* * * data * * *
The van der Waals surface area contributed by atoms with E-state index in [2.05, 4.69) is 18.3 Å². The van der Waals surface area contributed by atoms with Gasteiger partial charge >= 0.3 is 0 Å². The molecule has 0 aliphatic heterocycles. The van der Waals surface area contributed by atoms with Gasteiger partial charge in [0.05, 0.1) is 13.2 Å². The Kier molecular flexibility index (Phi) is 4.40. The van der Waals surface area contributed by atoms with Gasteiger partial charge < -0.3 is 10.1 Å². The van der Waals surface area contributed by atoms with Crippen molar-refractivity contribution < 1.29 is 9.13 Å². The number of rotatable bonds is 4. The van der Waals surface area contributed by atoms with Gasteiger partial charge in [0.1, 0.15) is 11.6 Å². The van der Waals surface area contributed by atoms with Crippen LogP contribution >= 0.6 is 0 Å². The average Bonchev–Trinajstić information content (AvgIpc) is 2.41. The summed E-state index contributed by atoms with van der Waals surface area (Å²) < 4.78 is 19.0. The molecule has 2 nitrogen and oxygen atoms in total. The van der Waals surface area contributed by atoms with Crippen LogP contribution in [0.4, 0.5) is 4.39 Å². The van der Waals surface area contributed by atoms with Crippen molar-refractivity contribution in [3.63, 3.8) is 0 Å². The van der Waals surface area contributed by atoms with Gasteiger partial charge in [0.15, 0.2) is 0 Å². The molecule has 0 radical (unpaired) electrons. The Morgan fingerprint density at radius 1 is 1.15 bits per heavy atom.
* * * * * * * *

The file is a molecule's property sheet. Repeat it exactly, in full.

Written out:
The van der Waals surface area contributed by atoms with E-state index in [2.05, 4.69) is 18.3 Å². The van der Waals surface area contributed by atoms with Gasteiger partial charge >= 0.3 is 0 Å². The molecule has 0 aliphatic heterocycles. The van der Waals surface area contributed by atoms with Gasteiger partial charge in [0.05, 0.1) is 13.2 Å². The Kier molecular flexibility index (Phi) is 4.40. The van der Waals surface area contributed by atoms with Gasteiger partial charge < -0.3 is 10.1 Å². The van der Waals surface area contributed by atoms with Crippen molar-refractivity contribution < 1.29 is 9.13 Å². The number of rotatable bonds is 4. The van der Waals surface area contributed by atoms with Gasteiger partial charge in [0.1, 0.15) is 11.6 Å². The van der Waals surface area contributed by atoms with Crippen LogP contribution >= 0.6 is 0 Å². The average Bonchev–Trinajstić information content (AvgIpc) is 2.41. The summed E-state index contributed by atoms with van der Waals surface area (Å²) < 4.78 is 19.0. The molecule has 2 nitrogen and oxygen atoms in total. The van der Waals surface area contributed by atoms with Crippen LogP contribution in [0.4, 0.5) is 4.39 Å². The van der Waals surface area contributed by atoms with Crippen molar-refractivity contribution in [3.63, 3.8) is 0 Å². The van der Waals surface area contributed by atoms with Gasteiger partial charge in [0.15, 0.2) is 0 Å². The molecule has 0 radical (unpaired) electrons. The Morgan fingerprint density at radius 1 is 1.15 bits per heavy atom.